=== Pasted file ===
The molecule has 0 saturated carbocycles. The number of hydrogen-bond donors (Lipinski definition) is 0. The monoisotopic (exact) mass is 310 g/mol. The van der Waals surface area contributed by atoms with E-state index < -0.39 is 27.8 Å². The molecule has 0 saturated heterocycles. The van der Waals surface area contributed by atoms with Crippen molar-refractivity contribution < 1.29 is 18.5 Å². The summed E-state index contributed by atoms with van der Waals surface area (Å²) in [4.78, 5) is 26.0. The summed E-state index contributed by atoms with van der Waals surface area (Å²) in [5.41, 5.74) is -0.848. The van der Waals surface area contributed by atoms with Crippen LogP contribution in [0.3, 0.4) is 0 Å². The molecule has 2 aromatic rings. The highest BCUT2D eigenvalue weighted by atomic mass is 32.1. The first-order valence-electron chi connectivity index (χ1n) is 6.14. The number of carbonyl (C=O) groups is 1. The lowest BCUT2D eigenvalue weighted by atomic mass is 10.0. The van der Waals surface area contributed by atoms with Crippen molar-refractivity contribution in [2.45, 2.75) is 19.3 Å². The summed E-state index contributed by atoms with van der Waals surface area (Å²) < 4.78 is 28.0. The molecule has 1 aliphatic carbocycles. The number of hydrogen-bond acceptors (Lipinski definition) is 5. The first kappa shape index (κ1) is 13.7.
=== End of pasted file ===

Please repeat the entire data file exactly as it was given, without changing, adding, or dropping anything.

The molecule has 0 saturated carbocycles. The number of hydrogen-bond donors (Lipinski definition) is 0. The monoisotopic (exact) mass is 310 g/mol. The van der Waals surface area contributed by atoms with E-state index < -0.39 is 27.8 Å². The molecule has 0 saturated heterocycles. The van der Waals surface area contributed by atoms with Crippen molar-refractivity contribution < 1.29 is 18.5 Å². The summed E-state index contributed by atoms with van der Waals surface area (Å²) in [4.78, 5) is 26.0. The summed E-state index contributed by atoms with van der Waals surface area (Å²) in [5.41, 5.74) is -0.848. The van der Waals surface area contributed by atoms with Crippen LogP contribution in [0.3, 0.4) is 0 Å². The molecule has 2 aromatic rings. The highest BCUT2D eigenvalue weighted by atomic mass is 32.1. The first-order valence-electron chi connectivity index (χ1n) is 6.14. The number of carbonyl (C=O) groups is 1. The lowest BCUT2D eigenvalue weighted by atomic mass is 10.0. The van der Waals surface area contributed by atoms with Crippen molar-refractivity contribution in [2.45, 2.75) is 19.3 Å². The summed E-state index contributed by atoms with van der Waals surface area (Å²) < 4.78 is 28.0. The molecule has 1 aliphatic carbocycles. The number of hydrogen-bond acceptors (Lipinski definition) is 5. The first kappa shape index (κ1) is 13.7.